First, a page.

Category Archives: philosophy
Atlas Shrugged: Part I ~ There is a small subset of science fiction writers whose work has reached out into areas so not in the fiction arena. There’s L. Ron Hubbard, a pulp, sci-fi, fantasy and adventure hack who set out purposefully to create his own religion – the notorious Scientology. And then there’s Ayn Rand, whose own personal madness fueled a more philosophical movement – Objectivism. All I have to say is thank God Philip K. Dick never decided to branch out into religion, philosophy or politics.
I loved Ayn Rand’s “The Fountainhead,” “Atlas Shrugged,” and even her lesser known work “Anthem,” but the whole Objectivism thing kinda leaves me cold. Of course the problem here is that the brilliant Atlas Shrugged is almost a monument to the movement. That said, I was very hesitant to see the film version, or at least the first part of a two-part (quite possibly three) film adaptation.
Released last year to art house theaters and not doing well financially at all (it cost $20 million to make yet made less than $5 million at the box office), Atlas Shrugged: Part I is still an amazing film. The story, that of a future society where the intellectuals have gone on theoretical strike and brought the world to a standstill, is staggering.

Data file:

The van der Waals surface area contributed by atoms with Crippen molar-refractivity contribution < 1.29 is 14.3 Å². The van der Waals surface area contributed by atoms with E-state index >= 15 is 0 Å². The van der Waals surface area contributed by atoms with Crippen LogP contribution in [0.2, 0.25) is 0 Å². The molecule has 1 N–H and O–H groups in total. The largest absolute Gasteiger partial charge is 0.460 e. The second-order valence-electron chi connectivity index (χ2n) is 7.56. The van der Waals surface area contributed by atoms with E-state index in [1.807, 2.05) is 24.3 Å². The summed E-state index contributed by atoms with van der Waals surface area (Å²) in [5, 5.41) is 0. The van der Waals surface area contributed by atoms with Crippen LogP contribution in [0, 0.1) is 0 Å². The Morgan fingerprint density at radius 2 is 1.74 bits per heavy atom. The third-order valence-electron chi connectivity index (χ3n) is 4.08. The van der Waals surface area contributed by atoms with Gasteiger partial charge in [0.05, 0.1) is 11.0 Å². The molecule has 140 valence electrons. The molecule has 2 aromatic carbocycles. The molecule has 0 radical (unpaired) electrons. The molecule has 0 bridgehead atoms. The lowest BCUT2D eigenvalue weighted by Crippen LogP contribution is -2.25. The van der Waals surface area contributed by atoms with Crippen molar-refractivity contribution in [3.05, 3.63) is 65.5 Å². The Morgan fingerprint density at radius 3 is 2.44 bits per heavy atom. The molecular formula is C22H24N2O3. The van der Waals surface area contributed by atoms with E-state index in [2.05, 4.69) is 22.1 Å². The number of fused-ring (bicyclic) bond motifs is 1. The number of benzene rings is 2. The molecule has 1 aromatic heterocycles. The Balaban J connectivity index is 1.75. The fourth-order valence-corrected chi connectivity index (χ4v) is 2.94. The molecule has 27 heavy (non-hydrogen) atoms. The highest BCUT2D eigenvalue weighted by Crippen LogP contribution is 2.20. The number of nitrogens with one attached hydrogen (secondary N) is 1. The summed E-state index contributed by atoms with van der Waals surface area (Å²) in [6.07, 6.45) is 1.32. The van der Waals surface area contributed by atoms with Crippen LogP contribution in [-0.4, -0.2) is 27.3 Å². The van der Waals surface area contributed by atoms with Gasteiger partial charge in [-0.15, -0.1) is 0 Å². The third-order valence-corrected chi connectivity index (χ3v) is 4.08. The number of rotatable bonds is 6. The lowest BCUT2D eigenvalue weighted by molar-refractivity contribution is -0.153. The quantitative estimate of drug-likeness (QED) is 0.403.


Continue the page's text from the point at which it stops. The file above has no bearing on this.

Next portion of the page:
The film looks great, but the problem is with the execution. The actors, mostly unknowns and character. actors, have no charisma here, and coupled with Rand’s heavy handed dialogue, the beginning is all talk and almost sleep inducing. When I was paying attention, I felt like I was being lectured and browbeaten for being a capitalist. Not good. This is a subversive Wall Street, just without Michael Douglas, and without a soul.
When the story does begin to pick up and I started to warm to a couple of the characters, Ayn Rand’s bourgeois arrogance kicks in. It’s almost as if she’s making fun of the upper class, or more accurately those folk ridiculous enough to want to make a living. The attitude is enough to pull me out of the film and keep me from enjoying on any level. It’s very heavy handed.
Don’t get me wrong, like I said, I like Rand’s writing a lot but I just don’t like being preached at. I never felt that way on the page. And of course, as noted in the title itself, this is only part if the story. Atlas Shrugged: Part II, with an all new cast of better known actors, opens to art house theaters next week. I hope it will be more like Ayn Rand’s fiction and less like philosophies.